NE: What have been some of the major challenges that have faced NIMT as a training institution? And how has NIMT overcome these challenges?
EM: The challenges of NIMT have been to maintain standards, not to give in to mass qualifications but quality qualification. It is a normal situation that some of our trainees are not technical and they will through the selection process or assessment not make it. We had a lot of pressure that we should lower our standards but I’m a total enemy of paper qualification and non-employable young people with papers running around and they can’t do the things. Finances is a challenge, to get the right training officers and teachers especially with the right approach of attitude is a challenge and, of course, to keep stability in our own centres.

NE: What would you want the incoming government do in terms of policy that could take NIMT to excel and fulfil its obligations?
EM: We would like to have more money, we would like to teach our youngsters up to higher levels, that is, Level 4, 5 and 6 but then we need the lecturers, the money, the classrooms, lecture rooms, facilities, expand our assessment facilities and there is a lot that can be done if we are supported in doing that.

NE: Do you have any collaboration with public institutions such as Unam and Polytechnic?
EM: I have been Vice Chair of the Council for Higher Education, I have been chairing for 12 years at the council of the NQA, so we meet regularly and I have wondered sometimes whether we should not take over the diploma and certification of these two facilities but that depends on the government. But as colleagues and as professionals, we do respect each other and work closely together.

NE: Namibians usually look down upon students enrolled for vocational training calling them names? What do you think we should do to change this mind set?
EM: Well, our government is supporting us there by always emphasising that we need more skilled people. It’s fine to call them names but if I look back on the 25 years of training the NIMT has done and I see how many of our youngsters have started their own firms and they make good money and I see many other youngsters the so-called academic careers still working for an employer then I think we have passed the stage where we think if we have been at university we are better than the skilled person.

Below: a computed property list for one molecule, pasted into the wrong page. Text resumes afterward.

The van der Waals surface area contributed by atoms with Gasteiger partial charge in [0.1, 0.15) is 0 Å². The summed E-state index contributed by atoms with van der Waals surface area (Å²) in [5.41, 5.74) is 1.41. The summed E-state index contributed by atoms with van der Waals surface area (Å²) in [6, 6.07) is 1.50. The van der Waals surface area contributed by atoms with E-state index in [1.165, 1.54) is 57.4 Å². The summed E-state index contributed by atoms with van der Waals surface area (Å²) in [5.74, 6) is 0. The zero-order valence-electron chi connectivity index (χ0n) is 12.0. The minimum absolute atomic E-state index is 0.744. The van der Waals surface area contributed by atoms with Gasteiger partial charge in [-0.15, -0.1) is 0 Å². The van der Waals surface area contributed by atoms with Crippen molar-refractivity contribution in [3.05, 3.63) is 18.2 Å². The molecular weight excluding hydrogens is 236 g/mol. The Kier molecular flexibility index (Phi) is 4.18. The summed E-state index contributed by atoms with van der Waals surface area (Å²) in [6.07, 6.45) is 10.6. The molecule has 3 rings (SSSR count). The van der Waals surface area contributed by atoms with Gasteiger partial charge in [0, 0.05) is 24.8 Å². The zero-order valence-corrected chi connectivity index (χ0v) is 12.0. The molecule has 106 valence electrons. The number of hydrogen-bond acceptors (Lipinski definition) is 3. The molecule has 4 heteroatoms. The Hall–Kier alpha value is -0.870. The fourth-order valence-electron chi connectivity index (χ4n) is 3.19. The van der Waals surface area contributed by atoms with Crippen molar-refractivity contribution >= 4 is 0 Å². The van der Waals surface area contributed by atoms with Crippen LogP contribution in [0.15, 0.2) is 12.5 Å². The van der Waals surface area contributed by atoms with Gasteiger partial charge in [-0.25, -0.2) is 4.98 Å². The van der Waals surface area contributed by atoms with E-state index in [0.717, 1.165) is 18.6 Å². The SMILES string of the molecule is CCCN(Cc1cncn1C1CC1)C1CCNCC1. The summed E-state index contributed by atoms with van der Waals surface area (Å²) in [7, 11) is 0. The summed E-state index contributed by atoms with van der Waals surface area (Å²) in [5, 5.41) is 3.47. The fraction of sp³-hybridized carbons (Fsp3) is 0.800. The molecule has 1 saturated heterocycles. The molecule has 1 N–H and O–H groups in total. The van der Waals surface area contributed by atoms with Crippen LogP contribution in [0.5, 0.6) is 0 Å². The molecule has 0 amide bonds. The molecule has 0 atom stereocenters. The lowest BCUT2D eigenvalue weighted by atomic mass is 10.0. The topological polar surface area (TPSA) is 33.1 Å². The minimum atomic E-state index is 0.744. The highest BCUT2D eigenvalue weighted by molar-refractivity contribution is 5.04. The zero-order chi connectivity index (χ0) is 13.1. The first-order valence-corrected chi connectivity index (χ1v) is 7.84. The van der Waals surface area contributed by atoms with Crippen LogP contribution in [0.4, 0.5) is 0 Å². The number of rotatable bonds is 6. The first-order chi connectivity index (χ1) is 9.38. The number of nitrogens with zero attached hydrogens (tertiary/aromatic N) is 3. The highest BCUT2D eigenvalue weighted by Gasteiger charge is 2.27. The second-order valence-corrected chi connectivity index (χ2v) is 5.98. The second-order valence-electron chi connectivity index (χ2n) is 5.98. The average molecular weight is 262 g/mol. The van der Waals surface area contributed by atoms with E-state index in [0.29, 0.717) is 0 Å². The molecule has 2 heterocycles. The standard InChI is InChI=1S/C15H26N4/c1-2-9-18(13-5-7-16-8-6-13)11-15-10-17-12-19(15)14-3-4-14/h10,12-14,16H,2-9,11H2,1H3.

In the hold of reality, we need 24 artisans for one technician and seven technicians for one engineer and when it comes to the push the artisan can do the job but not every engineer can do the job and all our well-to-do countries all over the world have become rich countries because of their artisans that are skilled people and not because of the academics. Mr Benz, Mr Mercedes and Mr Ford were artisans and they started with that development and at that stage nobody knew even the name of the engineer that was much later when everything in technology was on the way already.
So, we should stop looking down on our vocational education and training because my idea is that every engineer should first have done artisan status and then he can do additional years to be an engineer because only then will he be able to value the work of an artisan.

NE: Since NIMT opened in the south what have been some of its major achievements?
EM: We inherited a vandalised, non-usable, not fit for human consumption hostel that was totally broken down and if you go down to the campus now it has developed nicely and we have gained our recognition in the community and we hope in the next three years, with the support of the NQA to double our numbers. We have succeeded at training young Namibians, it’s a national centre and I hope the example my colleagues at the south are setting will become a good example for our schools.
Our school results need to improve because of our need for Mathematics and Science and I have advised that we should, if we don’t have consider importing these types of teachers and see that we get quality teachers, see that we get more learners from Hardap and //Kharas to be trained. But the problem we have currently is that the //Kharas Region last year was 13th on the list of achievers and that means that many youngsters do not have the school qualification to really perform well and if we, as NIMT, could help there we will always be willing to help. The Southern campus is a young campus and it will gradually develop.